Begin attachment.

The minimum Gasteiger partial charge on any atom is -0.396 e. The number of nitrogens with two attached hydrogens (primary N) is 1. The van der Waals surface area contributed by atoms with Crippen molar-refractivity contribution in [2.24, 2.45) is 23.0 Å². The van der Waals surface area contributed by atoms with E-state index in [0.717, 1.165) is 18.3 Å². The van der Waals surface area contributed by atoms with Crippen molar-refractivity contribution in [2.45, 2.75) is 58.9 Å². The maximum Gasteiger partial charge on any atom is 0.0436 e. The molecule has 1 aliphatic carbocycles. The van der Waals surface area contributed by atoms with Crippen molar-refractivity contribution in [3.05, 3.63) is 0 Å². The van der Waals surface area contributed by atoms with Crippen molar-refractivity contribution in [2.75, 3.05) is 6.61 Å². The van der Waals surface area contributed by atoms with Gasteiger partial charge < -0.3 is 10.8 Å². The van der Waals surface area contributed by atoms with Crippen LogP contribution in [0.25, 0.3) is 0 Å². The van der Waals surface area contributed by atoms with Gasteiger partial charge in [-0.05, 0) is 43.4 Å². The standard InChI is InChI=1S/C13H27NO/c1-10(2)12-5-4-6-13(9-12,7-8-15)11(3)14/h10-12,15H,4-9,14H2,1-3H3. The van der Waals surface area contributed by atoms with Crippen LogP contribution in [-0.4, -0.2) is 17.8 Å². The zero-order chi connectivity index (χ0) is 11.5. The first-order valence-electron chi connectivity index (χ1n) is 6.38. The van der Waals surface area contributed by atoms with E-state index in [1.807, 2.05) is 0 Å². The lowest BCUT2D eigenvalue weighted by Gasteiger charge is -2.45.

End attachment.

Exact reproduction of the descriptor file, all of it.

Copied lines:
The minimum Gasteiger partial charge on any atom is -0.396 e. The number of nitrogens with two attached hydrogens (primary N) is 1. The van der Waals surface area contributed by atoms with Crippen molar-refractivity contribution in [2.24, 2.45) is 23.0 Å². The van der Waals surface area contributed by atoms with E-state index in [0.717, 1.165) is 18.3 Å². The van der Waals surface area contributed by atoms with Crippen molar-refractivity contribution in [2.45, 2.75) is 58.9 Å². The maximum Gasteiger partial charge on any atom is 0.0436 e. The molecule has 1 aliphatic carbocycles. The van der Waals surface area contributed by atoms with Crippen molar-refractivity contribution in [3.05, 3.63) is 0 Å². The van der Waals surface area contributed by atoms with Crippen molar-refractivity contribution in [2.75, 3.05) is 6.61 Å². The van der Waals surface area contributed by atoms with Gasteiger partial charge < -0.3 is 10.8 Å². The van der Waals surface area contributed by atoms with Crippen LogP contribution in [0.25, 0.3) is 0 Å². The van der Waals surface area contributed by atoms with Gasteiger partial charge in [-0.05, 0) is 43.4 Å². The standard InChI is InChI=1S/C13H27NO/c1-10(2)12-5-4-6-13(9-12,7-8-15)11(3)14/h10-12,15H,4-9,14H2,1-3H3. The van der Waals surface area contributed by atoms with Crippen LogP contribution in [-0.4, -0.2) is 17.8 Å². The zero-order chi connectivity index (χ0) is 11.5. The first-order valence-electron chi connectivity index (χ1n) is 6.38. The van der Waals surface area contributed by atoms with E-state index in [1.807, 2.05) is 0 Å². The lowest BCUT2D eigenvalue weighted by Gasteiger charge is -2.45.